Oh, that zany, right-wing Supreme Court.
Liberals have been working themselves into a frenzy about the possibility that the court’s four conservative justices and the less-predictable Anthony Kennedy will overturn the 2010 federal health-care reform, a.k.a. Obamacare. Such a ruling figures into two of the “5 Signs of a Radical Change in U.S. Politics,” according to The Atlantic’s James Fallows. “Court packing,” the idea of adding justices to the court which was last threatened by Franklin Roosevelt when the court wouldn’t accept as constitutional some of his New Deal programs, is already being suggested on the opinion pages of the Washington Post.
Other commentators have warned — presumably for the benefit of any justices who might peruse their columns or blogs — that the court risks discrediting itself if it rules in a way that just happens to go against President Barack Obama. Unexplained is exactly how and why this discrediting will occur, given that majorities of the public across partisan lines deem the law’s individual mandate unconstitutional.
So it must have been bewildering for some of these hand-wringers to find Kennedy and the court’s conservative chief justice, John Roberts, joining three of the liberals Monday to overturn much of Arizona’s controversial immigration law. (The fourth liberal, Elena Kagan, had argued the case as U.S. solicitor general and recused herself from it.)
For political junkies, there’s no buzz-kill like a busted narrative.
Oh, some people’s favorable reactions to Monday’s judgment were more muted than they might have been, were there not a potentially disagreeable (to them) ruling waiting to be released Thursday. For both the left and the right, the bigger prize is the Obamacare ruling, with its conceivably far-reaching implications for the federal government’s power over the individual. But the Roberts-Kennedy alliance with the court’s left wing on the Arizona ruling means we’ll see even more partisan contortions of logic than usual should the court strike down all or part of Obamacare.
Not that the Arizona case doesn’t carry its own import, both in practical terms and for the everlasting tug-of-war between federal and state powers and responsibilities.
In Arizona, the court recognized an extremely limited role for states when it comes to immigration policy. The court’s majority deemed even states’ enforcement of federal immigration law to be out of bounds if it could lead to state prosecutions the feds might have forgone. This, the court reasoned, could infringe on the federal government’s “control over enforcement” and the “integrated scheme of regulation” Congress had created. Never mind that Arizona created the law because the feds’ “control over enforcement” has been poor and Congress’ “integrated scheme of regulation” ineffective.
The only contested section of the law not overturned concerns the requirement for police who have arrested someone to check that person’s immigration status if there is reason to believe he might be in the country illegally. The court essentially said state courts must interpret that part of the law — does it apply equally to jaywalkers, who might be detained longer than usual for an immigration-status check, and drunk drivers, who probably wouldn’t? — before it could consider challenges. Which means that part of the law stands to be curtailed, at least, as well.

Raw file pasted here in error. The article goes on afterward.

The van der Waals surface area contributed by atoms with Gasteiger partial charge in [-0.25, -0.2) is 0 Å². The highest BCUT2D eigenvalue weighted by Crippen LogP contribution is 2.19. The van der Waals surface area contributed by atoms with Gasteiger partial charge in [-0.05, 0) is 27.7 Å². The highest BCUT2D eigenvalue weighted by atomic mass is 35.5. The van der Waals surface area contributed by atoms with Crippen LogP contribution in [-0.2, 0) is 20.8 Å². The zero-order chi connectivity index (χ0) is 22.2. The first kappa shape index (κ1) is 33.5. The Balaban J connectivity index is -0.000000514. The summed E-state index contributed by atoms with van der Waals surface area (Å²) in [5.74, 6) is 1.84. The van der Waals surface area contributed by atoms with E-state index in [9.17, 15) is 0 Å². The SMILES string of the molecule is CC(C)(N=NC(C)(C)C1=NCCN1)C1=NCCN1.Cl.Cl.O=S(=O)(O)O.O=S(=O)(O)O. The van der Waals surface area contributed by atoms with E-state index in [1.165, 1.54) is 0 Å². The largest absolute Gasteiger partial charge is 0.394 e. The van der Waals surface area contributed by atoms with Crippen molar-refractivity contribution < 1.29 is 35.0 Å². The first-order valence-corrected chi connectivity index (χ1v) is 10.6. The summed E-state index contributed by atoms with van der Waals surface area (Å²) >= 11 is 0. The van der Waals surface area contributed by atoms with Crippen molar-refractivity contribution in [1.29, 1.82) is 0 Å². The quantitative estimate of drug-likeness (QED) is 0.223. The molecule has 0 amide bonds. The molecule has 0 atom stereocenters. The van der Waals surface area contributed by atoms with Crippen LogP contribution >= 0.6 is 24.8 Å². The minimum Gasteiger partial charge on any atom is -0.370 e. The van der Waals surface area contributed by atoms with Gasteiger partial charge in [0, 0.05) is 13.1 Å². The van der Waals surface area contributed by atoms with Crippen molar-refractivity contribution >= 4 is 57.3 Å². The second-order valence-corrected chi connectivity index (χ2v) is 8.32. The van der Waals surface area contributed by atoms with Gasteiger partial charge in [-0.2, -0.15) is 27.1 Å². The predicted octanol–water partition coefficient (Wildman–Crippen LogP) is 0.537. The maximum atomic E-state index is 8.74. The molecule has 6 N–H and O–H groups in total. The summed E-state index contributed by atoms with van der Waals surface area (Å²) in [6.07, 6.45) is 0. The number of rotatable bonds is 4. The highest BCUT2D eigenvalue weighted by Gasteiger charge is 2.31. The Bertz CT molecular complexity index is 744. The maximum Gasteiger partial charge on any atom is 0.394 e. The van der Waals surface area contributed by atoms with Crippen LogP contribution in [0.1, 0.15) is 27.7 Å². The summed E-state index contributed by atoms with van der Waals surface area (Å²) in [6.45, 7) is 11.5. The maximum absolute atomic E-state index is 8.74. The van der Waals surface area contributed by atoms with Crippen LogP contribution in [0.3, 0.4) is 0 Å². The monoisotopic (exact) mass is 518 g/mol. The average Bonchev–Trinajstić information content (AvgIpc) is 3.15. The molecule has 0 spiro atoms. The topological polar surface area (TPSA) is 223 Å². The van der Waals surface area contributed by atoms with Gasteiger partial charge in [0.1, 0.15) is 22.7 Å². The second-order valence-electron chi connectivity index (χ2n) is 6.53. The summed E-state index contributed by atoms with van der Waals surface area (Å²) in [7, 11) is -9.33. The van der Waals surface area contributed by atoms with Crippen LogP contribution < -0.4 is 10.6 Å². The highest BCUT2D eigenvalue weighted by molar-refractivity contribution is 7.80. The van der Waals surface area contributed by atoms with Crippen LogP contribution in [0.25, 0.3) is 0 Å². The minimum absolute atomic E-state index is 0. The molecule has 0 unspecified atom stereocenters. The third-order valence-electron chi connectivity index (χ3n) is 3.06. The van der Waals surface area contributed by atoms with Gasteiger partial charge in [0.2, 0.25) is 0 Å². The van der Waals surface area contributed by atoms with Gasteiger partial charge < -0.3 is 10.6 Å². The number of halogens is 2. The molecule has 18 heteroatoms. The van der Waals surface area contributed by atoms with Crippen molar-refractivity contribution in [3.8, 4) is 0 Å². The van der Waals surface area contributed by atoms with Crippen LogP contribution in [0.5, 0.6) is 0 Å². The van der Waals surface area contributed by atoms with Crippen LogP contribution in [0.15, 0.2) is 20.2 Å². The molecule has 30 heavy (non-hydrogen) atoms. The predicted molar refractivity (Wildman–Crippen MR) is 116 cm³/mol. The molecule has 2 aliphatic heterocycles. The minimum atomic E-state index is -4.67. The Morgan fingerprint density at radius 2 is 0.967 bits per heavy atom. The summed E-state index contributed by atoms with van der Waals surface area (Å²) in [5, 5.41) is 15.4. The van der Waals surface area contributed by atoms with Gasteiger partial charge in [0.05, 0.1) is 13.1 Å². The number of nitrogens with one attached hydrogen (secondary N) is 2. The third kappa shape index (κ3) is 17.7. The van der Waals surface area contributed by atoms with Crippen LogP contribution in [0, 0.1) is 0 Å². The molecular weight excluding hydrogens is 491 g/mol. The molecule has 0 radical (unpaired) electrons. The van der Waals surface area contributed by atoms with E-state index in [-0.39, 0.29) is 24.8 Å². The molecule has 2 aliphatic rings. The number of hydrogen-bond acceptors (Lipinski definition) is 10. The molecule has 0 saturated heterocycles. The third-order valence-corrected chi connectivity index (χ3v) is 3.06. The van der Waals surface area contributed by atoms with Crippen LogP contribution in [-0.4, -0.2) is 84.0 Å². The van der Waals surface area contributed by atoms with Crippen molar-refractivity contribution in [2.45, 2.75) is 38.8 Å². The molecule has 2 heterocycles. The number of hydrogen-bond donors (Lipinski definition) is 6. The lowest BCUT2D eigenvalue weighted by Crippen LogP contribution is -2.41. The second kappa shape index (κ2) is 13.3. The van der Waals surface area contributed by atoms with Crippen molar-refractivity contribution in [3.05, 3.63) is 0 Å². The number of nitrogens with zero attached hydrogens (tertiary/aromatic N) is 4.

In one particularly head-scratching element of the ruling, the majority found that states could not impose criminal penalties on illegal immigrants seeking employment because federal law named only civil penalties. “There is no more reason to believe that this rejection was expressive of a desire that there be no [criminal] sanctions on employees,” Justice Antonin Scalia wrote in a dissent, “than expressive of a desire that such sanctions be left to the States.”
Or as Justice Samuel Alito put it: “With any statutory scheme, Congress chooses to do some things and not others. If that alone were enough to demonstrate preemptive intent, there would be little left over for the States to regulate, especially now that federal authority reaches so far and wide. States would occupy tiny islands in a sea of federal power.”
As it happens, I have my own misgivings about parts of the Arizona law. Having lived and traveled in “show me your papers” countries, I see no place in a free society for police to stop anyone on the street just to ask if he’s legally present. (This differs from a status check of someone arrested for another reason.) And state solutions to illegal immigration are almost always going to be inferior to federal ones.
That said, states bear the brunt of working under ineffective federal immigration policies. It is understandable why Arizona — and Georgia, among others — felt compelled to try something new when Congress will not. And I find it hard to justify barring states from being more diligent enforcers of federal law than the feds have been.
So there are many things to say about the Arizona ruling. That it reflects an immutably ideologically divided group of judges, well, that is not one of them.
– By Kyle Wingfield